Go with the flow: responses to climate change

Header Image

Words:
Tumpa Husna Yasmin Fellows

Flooding and drought in Bangladesh are being tackled with a policy of adaptation rather than resistance

Bangladesh is known across the world for its extreme climate and annual flooding, and but less well known is how it is confronting climate change by incrementally adapting and improving its buildings. The country is leading a dialogue on climate change by exerting pressure to halt global warming.

The remote delta village of Rajapur in the south of Bangladesh is one community leading change. It has been cited for demonstrating the different approaches to climate change needed for rural and urban locations.

  • High thermal mass of the rammed earth walls keep the rooms cool and create comfort, during the extreme heat of summer, at the Rajapur Centre.
    High thermal mass of the rammed earth walls keep the rooms cool and create comfort, during the extreme heat of summer, at the Rajapur Centre. Credit: Mannan Foundation Trust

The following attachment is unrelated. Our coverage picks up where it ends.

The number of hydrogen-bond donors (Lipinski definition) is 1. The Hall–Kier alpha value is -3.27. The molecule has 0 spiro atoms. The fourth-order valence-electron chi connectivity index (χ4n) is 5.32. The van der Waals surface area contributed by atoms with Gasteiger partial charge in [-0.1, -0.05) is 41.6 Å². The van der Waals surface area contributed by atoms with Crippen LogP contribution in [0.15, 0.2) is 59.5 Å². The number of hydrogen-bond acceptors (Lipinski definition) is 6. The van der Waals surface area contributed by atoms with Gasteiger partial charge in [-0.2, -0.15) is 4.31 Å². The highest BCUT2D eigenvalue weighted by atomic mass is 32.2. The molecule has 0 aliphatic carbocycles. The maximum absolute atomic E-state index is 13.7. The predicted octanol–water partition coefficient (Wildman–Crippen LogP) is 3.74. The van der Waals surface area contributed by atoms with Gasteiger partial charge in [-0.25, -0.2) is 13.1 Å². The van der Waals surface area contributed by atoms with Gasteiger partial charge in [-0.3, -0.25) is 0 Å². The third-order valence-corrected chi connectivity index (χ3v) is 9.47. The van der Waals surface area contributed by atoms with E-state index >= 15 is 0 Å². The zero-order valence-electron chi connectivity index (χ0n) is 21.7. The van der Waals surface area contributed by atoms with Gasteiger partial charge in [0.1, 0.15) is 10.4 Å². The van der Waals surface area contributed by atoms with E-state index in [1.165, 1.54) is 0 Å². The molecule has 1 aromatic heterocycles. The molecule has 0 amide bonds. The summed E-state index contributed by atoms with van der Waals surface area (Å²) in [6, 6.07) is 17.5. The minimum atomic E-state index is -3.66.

• Perforated bamboo walls play a vital role in sculpting the natural daylight and provide evaporative cooling to moderate the internal temperature at the Rajapur Centre.
    Perforated bamboo walls play a vital role in sculpting the natural daylight and provide evaporative cooling to moderate the internal temperature at the Rajapur Centre. Credit: Mannan Foundation Trust
  • Exploded Axonometric: The Rajapur Centre is designed to adapt to changing monsoon cycle and  extreme weather conditions
    Exploded Axonometric: The Rajapur Centre is designed to adapt to changing monsoon cycle and extreme weather conditions Credit: Tumpa Husna Yasmin Fellows
  • Elevation: During monsoon, the fish farming pond (pukur) below captures  rain water which creates a micro-climate and comfort within the internal spaces